Table 1. Associated P-values and AUC for some of the most significant QTL reported by Chesler et al.(2005)

thumbnailFigure 3. AUCs for gene expression levels. Comparison between AUC for 67 gene expression levels considering the best 50 predictive variables chosen among all markers and cDNA levels (red solid squares), the best 50 variables chosen among all markers (green solid triangles) and considering the best 50 variables chosen among all transcript levels (blue open circles). All three AUCs for each expression level are in the same abscissa's position, genes were ranked according to AUC using all variables. It can be seen that using only markers results in consistently lower AUC, whereas there are no large differences between using all variables or only transcript levels. For some genes (23 out of 67), AUCs using only cDNAs were slightly better than using all variables, this occurred because the RFE algorithm [10] may not completely remove redundant information from all variables and thus does not always guarantee the absolute maximum. The 67 genes shown were chosen within those with most significant QTLs in Chesler et al. (2005). Thus, one should expect that markers are better predictors, and consequently higher AUC, for these genes than for a random gene. Note that an AUC of 50% means than the criterion is no better than a random ordering.

The above considerations should not imply that the most significant variable is always an external cDNA level for all genes, and thus that model (2) is to be preferred over model (1). We observed that usual model (1) was to be preferred in about 25% of the most significant QTL listed by Chesler et al[12]. In Table 1, the most significant variable was a marker rather than a transcript level in four out of ten genes (Mela, Myoc, Cd59a, and Krtl-12). We investigated whether modeling can nevertheless be improved in these cases. To do that, we searched the next most significant effect among all external cDNAs and the rest of markers, computing its P-value after fitting the QTL. We observed that the next most significant variable was a transcript which in turn was highly significant (P-values ranged 10-8 – 10-30). Note that this is surely an underestimation of the influence because we were considering those expression levels for which a marker (QTL) is the most significant effect. The conclusion that we can draw, again, is that external cDNAs are likely to be very important factors to be considered in genetical genomics studies.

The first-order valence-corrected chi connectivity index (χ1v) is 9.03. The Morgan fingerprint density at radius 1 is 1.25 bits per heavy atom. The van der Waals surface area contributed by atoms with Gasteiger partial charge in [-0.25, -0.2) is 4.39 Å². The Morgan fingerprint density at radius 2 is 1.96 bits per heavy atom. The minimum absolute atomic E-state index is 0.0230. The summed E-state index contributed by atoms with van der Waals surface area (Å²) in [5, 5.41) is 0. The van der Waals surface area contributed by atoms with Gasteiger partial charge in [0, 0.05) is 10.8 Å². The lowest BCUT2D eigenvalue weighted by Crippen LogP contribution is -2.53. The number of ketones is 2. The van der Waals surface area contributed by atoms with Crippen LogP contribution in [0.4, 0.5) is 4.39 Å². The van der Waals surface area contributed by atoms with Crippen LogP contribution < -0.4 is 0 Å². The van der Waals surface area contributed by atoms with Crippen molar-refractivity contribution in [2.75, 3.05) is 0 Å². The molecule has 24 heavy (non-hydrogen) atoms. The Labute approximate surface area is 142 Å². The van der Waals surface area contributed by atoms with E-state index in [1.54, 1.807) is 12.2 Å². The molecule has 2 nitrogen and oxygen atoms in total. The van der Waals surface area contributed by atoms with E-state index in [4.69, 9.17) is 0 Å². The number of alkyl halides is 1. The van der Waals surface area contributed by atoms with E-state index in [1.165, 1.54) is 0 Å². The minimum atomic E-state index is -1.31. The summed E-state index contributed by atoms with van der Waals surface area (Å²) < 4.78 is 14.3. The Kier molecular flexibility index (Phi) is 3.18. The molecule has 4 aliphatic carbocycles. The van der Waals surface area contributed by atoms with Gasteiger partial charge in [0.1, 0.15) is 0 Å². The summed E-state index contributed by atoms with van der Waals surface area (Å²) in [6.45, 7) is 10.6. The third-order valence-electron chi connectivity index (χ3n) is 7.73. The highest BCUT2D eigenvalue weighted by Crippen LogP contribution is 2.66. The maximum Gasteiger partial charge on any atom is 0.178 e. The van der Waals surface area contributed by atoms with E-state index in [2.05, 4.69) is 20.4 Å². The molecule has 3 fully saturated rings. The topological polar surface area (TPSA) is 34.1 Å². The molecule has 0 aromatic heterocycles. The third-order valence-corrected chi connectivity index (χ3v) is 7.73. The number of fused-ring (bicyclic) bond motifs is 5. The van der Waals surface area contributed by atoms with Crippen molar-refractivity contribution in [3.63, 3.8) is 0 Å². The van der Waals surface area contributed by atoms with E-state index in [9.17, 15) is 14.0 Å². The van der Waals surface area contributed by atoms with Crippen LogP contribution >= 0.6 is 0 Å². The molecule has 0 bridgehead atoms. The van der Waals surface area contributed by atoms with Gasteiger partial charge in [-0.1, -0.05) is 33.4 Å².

Reanalyzing hotspots

The observation of eQTL hotspots, i.e., genome regions that seem to harbour a much higher number of QTL than expected by chance has been largely debated in the literature [1,13-15]. This is a remarkable observation and is tempting to look for a functional significance to these regions. It suggests the presence of key regulatory, polymorphic motifs in the genome that can have a profound influence on the genome transcription activity. In a previous simulation study we observed that QTL hotspots appeared even when genotypes and microarrays were shuffled, simply as a consequence of the high correlation that exists between many expression levels [16]. It is important to notice, though, that we can use the correlation between cDNA levels to our advantage in order to improve eQTL modelling dramatically.

To investigate the nature of eQTL hotspots and the influence of model choice, we chose nine genes that were reported by Chesler et al. [12] as influenced by the largest trans regulatory QTL hotspot, i.e., that close to marker D6Mit150 on murine chromosome 6. The nine genes chosen were Reln, Chrng, Slc6a1, Calm4, Mapk6, Adra2b, Mapk1, Gad1, and Htr4. As before, we fitted models (1) and (2). In all analyses with model (1), we found that the most significant marker was D6Mit254, the closest marker to D6Mit150 and also in chromosome 6, thus in agreement with published results. The P-values of the QTL with model (1) are in Table 2, they are in the order of 10-3 – 10-4. Next, we scanned all transcript levels for each of the nine genes, the most significant ones for each gene are also listed in the Table. Note that the P-values are much smaller than the QTL (P-value < 10-30 in all cases), which clearly shows that the nine expression levels studied are much more influenced by external transcript levels than by any of the polymorphisms genotyped. We also performed a QTL scan for these selected external transcripts and we found that they mapped to regions distinct from chromosome 6, and thus that they were not members of the QTL hotspot (results not presented). Finally, we included the relevant transcript as covariate for each of the nine genes and we repeated the QTL analysis (model 2). Results are also in Table 2 (last two columns).

Table 2. QTL results for a subset of genes pertaining to a QTL hotspot localised around marker D6Mit254 (chr. 6).